Climbing out of an eating disorder
My eating disorder started in Secondary school.
I was very active and sporty, tall and thin, but the pressure and expectations were very high at both school and at a dance company I had joined.
One day after dance practice, I overheard one of the teachers saying I should lose more weight. Some of my friends heard this too, and they all came to talk to me and advised against it.
But I was the new one and the youngest. I also knew we were all competing for places, and eventually for jobs.
I started eating less and less, and even the little food I had in my tummy was still making me nervous so I made myself sick.
I noticed in PE classes that I was getting weaker and couldn’t perform at school either.
After about 6 months my parents noticed my weight loss, they thought it was due to my busy school and after-school schedule.
It got to the point that my dad had to carry me to the GP, where I had to face the brutal truth: if I didn’t start eating and kept it in, I was going to die.
There wasn’t a group or a skilled person to talk about my eating disorder so we did what the doctor said – focus on eating my favourite food, small but more portions each day.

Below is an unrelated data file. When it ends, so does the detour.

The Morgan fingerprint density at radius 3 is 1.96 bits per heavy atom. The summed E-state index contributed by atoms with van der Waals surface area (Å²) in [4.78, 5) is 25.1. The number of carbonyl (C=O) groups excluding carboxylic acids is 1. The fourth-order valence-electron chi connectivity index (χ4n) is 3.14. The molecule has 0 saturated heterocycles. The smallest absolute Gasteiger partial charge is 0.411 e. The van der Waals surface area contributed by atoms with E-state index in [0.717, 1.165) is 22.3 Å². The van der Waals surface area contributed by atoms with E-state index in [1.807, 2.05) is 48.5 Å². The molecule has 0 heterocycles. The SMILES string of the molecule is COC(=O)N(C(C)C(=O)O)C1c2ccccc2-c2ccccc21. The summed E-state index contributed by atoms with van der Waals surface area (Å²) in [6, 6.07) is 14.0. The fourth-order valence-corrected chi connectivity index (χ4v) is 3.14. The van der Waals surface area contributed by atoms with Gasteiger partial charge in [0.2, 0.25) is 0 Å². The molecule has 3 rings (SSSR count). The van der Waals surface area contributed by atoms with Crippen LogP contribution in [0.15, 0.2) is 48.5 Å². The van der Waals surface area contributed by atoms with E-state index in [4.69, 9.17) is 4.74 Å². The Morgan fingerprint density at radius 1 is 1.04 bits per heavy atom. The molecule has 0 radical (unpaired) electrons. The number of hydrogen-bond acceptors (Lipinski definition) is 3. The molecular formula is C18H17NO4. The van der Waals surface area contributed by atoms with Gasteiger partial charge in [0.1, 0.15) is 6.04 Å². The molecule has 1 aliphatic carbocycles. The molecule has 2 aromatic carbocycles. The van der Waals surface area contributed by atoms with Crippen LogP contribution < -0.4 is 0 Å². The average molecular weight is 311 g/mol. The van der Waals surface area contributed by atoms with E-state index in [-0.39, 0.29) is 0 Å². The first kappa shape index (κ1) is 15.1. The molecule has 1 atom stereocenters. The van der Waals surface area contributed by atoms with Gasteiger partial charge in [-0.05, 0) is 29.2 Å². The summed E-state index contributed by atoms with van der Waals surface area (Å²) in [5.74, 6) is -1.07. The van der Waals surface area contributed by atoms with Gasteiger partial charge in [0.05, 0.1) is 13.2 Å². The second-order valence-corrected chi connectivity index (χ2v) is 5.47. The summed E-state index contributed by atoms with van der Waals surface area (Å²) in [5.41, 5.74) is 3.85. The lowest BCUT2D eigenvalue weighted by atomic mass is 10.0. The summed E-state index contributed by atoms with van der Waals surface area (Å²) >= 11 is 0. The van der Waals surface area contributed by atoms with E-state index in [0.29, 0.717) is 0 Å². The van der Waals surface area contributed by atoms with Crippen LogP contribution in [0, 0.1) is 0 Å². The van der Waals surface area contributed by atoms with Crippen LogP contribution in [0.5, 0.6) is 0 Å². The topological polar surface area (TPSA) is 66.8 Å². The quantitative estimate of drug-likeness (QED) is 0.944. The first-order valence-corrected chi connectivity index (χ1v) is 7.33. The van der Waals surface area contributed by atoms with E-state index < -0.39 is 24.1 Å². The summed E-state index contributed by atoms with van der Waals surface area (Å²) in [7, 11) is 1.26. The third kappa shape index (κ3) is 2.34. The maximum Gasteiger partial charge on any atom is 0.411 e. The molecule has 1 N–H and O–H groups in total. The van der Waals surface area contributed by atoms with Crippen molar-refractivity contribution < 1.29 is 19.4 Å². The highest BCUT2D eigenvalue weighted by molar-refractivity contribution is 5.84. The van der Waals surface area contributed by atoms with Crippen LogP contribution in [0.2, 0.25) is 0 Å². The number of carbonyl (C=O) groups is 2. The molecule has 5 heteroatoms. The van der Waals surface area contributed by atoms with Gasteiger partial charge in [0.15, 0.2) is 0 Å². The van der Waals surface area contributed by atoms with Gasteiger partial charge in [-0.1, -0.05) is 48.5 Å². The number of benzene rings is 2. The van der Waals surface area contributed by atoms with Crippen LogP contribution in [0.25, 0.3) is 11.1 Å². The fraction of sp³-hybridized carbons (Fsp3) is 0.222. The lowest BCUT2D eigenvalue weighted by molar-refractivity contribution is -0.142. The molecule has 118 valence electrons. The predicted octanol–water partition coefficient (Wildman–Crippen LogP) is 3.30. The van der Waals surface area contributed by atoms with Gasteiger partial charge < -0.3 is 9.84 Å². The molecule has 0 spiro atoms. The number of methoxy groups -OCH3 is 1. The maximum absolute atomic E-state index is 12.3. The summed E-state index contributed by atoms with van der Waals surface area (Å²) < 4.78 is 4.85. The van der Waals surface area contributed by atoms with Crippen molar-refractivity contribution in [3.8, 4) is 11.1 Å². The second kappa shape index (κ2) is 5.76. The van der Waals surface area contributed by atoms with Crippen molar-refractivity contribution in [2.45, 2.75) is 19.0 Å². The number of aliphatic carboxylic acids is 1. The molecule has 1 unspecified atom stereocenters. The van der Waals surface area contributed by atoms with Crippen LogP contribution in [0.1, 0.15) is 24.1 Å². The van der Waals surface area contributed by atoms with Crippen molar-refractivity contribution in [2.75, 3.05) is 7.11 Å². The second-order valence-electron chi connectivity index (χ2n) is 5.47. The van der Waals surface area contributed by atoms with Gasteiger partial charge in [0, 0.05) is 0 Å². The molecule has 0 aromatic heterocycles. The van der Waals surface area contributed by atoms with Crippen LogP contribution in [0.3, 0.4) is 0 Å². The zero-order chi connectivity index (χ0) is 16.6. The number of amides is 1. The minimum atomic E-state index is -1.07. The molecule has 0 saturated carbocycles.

I got a Kcal scale and had to measure everything I ate, to make sure I ate between 1500-1800 then 2000kcal later.
Slowly, I got better.
I don’t think my body has fully recovered yet, but I am much stronger in mind.
Photography and mountaineering are my greatest passions now, and I’ve been a professional photographer since 2011. The morning I spent on the top of Gokyo Ri in the Himalayas, capturing the sun emerging behind the tallest mountain in the world, was the best moment of my life.
I’m so glad I recovered from my eating disorders enough to be able to see it, and many other beautiful things too.
Now it’s my turn to help others.
Alexandra is now already more than halfway through her challenge to climb the Seven Summits – the highest mountains of the seven continents – within two years, to promote health and wellbeing, and to reach out to young people with eating disorders.
A UK and a Hungarian-based eating disorders charity will receive 10% from each photograph sold by Alexandra at exhibitions after her climbs.
Only 350 people have ever managed it, and of those only there were British women.
To see some of Alexandra’s work, and to contact her about the climb, please see http://www.alexfineartphotography.com
For more information and support about eating disorders, go to http://www.b-eat.co.uk
(headline photo credit: Alan Kearney/Getty Images)